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Superbugs prompt hospital screening in Greater Victoria
The Vancouver Island Health Authority is on the lookout for an international superbug, screening patients who have been hospitalized abroad.
Both the Royal Jubilee and Victoria General hospitals are following a province-wide protocol to isolate patients for 48 hours if they have been hospitalized in countries like Pakistan, India and Bangladesh.
Doctors are taking the safety measures to screen for various superbugs including New Delhi metallo-beta-lactamase, or NDM-1, an enzyme that is resistant to almost all antibiotics, said Sara Plank, VIHA spokeswoman.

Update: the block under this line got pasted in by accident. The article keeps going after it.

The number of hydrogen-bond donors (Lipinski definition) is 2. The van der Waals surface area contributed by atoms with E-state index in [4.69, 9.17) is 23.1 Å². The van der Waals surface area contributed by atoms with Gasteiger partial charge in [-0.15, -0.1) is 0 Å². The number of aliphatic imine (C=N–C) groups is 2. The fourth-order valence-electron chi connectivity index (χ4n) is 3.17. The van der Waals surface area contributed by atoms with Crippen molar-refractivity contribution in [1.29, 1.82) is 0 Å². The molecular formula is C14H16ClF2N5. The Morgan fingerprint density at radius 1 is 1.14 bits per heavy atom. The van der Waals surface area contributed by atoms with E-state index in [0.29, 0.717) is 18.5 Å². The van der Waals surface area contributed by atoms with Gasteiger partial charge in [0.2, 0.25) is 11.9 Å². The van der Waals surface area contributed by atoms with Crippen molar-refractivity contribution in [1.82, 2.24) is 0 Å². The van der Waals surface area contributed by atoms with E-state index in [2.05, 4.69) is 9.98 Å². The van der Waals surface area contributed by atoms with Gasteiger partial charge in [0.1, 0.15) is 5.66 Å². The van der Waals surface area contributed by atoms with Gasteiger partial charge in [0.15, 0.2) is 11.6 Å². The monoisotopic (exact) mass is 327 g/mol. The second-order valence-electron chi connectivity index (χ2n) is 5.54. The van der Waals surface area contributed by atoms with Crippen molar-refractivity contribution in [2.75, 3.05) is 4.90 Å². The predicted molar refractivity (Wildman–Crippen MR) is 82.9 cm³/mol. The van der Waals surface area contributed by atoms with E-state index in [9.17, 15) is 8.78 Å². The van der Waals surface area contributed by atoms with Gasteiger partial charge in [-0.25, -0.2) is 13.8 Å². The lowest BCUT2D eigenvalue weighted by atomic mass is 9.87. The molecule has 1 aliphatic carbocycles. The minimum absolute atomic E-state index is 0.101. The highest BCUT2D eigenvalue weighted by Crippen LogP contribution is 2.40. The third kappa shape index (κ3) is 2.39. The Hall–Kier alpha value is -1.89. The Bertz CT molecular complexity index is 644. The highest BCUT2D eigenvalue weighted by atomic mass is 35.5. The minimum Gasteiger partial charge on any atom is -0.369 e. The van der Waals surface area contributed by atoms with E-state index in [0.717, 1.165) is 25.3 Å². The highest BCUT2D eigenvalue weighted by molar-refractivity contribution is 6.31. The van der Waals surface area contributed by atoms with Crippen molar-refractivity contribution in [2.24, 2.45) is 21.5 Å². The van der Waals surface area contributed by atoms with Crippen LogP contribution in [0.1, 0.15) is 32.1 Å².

“We’ve seen two cases on the Island – one in October 2011 and one in September 2012,” Plank said.
Roughly 20 Island patients each week are screened for a gamut of illnesses based on how they answer an admission questionnaire.
“Anyone who has had medical care or been hospitalized in a high risk country is tested and isolated, pending a negative test result,” Plank said. “It is something we’re quite vigilant about.”
NDM-1 first surfaced internationally in 2008, and has been on the radar of Health Canada since 2010, when the first domestic cases were discovered.
Plank added most of the 45 positive cases in B.C. have been related to travel in high-risk countries, and cautioned the reported cases are not considered an outbreak.
For a list of active outbreaks in the Capital Region, visit bit.ly/V68NRM or search “Active Outbreak List” on VIHA’s website.